Book Review: Indistractable, How to Control Your Attention and Choose Your Life
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One of my biggest sources of stress is how easily I get distracted. Whether it’s procrastination or the pull of my Twitter feed, I often find myself doing anything other than the work I say I want to do. And then I berate myself for not focusing or finishing my to-do list. I also know that the days when I do focus, everything feels easier.
Indistractable: How to Control Your Attention and Choose Your Life by Nir Eyal lays out a few things we can do, in our life, at work (for the day job set) and even in our relationships to feel less distracted and get more done. He calls this finding traction (the opposite of being distracted).
I heard about this book on the Unemployable podcast and found it in my local library about a week later, so clearly the Universe wanted me to read it.
About Indistractable by Nir Eyal
From Goodreads: “In Indistractable, Eyal reveals the hidden psychology driving us to distraction. He describes why solving the problem is not as simple as swearing off our devices: Abstinence is impractical and often makes us want more.
Eyal lays bare the secret of finally doing what you say you will do with a four-step, research-backed model. Indistractable reveals the key to getting the best out of technology, without letting it get the best of us.”
I’ve read enough business, self-help books like this to know that they can be filled with platitudes and a lot of basic information you can find anywhere. What intrigued me is that instead of blaming social media and technology for the distraction, the author attempts to get at the root cause — ourselves.
It’s not exactly a new revelation that the reason we are so easily distracted is because of the work we’re afraid to do. But sometimes we need the reminder that outside distractions are a symptom of what’s going on inside of us.
Eyal breaks this down into four basic parts, and advises readers to move through these parts in order to become truly “indistractable.” He also includes worksheets and resources to help put his advice into action.
Deal with internal triggers.
What stops you from getting work done? What do you do when you feel distracted? How do you feel when you check Twitter instead of writing that blog post? These are some of the questions this section focuses on. You’re challenged to pay attention to how you feel and rethink your own motivations and time management.
To be honest, there was nothing new here for me, but the reminder not to blame my smartphone or Twitter was important. Yes, those things are designed to be addictive, but I’m the one pulling away from my goals to scroll and swipe.
Give yourself time for traction.
By traction, Eyal means the meaningful, focused work you’d rather be doing. That might be researching new tools or writing a smutty blog post. He uses the term “timeboxing” but it felt very similar to “calendar blocking” to me. If you don’t currently schedule your date in small increments, this will be a good primer for you.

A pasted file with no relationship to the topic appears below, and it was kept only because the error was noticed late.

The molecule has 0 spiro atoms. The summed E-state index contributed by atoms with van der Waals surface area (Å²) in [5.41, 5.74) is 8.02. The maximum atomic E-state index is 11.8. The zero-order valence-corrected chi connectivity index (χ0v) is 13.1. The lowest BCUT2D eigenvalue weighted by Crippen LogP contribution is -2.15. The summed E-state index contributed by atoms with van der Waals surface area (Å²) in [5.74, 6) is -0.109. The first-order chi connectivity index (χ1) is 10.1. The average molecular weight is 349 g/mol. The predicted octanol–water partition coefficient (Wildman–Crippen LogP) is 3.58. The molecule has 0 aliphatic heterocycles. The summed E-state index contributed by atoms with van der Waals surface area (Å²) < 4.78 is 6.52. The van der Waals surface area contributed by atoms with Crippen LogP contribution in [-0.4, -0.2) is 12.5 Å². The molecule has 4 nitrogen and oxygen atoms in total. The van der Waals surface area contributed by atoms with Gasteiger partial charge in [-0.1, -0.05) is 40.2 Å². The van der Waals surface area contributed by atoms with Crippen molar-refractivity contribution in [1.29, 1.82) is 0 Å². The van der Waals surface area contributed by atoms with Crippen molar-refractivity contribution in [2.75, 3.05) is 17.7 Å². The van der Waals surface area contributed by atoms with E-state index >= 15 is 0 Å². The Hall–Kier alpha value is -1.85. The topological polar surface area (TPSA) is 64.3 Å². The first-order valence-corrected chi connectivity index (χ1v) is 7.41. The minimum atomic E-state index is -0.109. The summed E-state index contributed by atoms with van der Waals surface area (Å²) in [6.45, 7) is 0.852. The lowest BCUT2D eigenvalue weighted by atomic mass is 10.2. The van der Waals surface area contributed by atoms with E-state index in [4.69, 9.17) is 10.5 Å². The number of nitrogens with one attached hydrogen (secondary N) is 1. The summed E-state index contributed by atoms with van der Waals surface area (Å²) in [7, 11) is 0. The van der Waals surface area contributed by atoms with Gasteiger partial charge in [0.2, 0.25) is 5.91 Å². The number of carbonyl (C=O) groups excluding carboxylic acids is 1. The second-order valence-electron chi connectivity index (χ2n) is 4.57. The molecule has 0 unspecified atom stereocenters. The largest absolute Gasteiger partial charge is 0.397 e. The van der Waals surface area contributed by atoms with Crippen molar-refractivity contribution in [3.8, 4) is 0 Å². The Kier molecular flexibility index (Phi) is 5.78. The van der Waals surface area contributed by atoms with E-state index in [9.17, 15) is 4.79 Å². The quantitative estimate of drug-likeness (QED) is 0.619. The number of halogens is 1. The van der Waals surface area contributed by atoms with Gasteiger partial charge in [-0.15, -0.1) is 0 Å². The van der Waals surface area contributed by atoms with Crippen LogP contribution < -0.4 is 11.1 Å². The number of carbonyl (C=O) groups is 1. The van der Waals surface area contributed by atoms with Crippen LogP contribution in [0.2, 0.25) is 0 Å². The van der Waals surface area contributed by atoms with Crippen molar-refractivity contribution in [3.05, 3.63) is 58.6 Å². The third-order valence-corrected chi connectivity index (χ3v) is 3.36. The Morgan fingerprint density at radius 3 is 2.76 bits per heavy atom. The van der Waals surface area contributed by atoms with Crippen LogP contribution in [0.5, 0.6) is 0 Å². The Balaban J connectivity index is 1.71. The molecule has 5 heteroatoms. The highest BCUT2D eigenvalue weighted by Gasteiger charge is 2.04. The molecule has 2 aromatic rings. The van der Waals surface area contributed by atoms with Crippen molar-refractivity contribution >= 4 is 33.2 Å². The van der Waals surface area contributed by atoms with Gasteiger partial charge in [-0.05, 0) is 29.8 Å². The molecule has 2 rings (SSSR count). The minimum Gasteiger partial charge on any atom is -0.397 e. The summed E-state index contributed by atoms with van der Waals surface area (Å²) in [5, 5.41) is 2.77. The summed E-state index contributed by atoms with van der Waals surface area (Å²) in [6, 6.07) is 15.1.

He also advises to schedule time in for the “fun” stuff that distracts us. We don’t have to give up YouTube, Twitter, or whatever. But we do need to be mindful of where we spend our time.
“Hack” your external triggers.
I don’t love the term “hack” but I agree with the advice. Eyal lays out specific moments to get back your time and reduce distractions so you can focus. Some of these are office-focused, but others like “smartphone” and “online articles” work for anyone. He provides actual examples of things you can do like using browser extensions and websites to help you eliminate distraction while you’re at the keyboard.
Part of this section involves recognizing what the external triggers are and coming up with a plan to deal with them ahead of time.
Make a pact with yourself.
Eyal says this final step in being indistractible won’t work until you master the first three. But he claims it’s very effective. It involves making a painful promise to yourself that you’ll do something you hate if you don’t meet a goal or deadline. The example he uses is paying a friend $10,000 if he doesn’t get his book written by a certain date. I’ve also seen this done by promising to donate to a hated charity if you miss a deadline. According to Eyal, this only works once you’ve taken the steps to eliminate distraction but need an extra push. I think it’s important to point out that the “pact” should be painful but not something that cripples you financially.
Read it or Not?
So is this book worth getting from the library (like I did) or buying? That depends. If you read every time management, distraction-reducing thing you can find, there may not be anything new here. But if you blame distractions on social media, your phone, or something outside of yourself, it may be worth a look. And if you need something practical, you’ll find plenty of immediate tips you can try in multiple situations. It’s both aspirational and practical.
For me, it was a good reminder to look within when the outside world becomes too distracting.
Buy the book (affiliate link)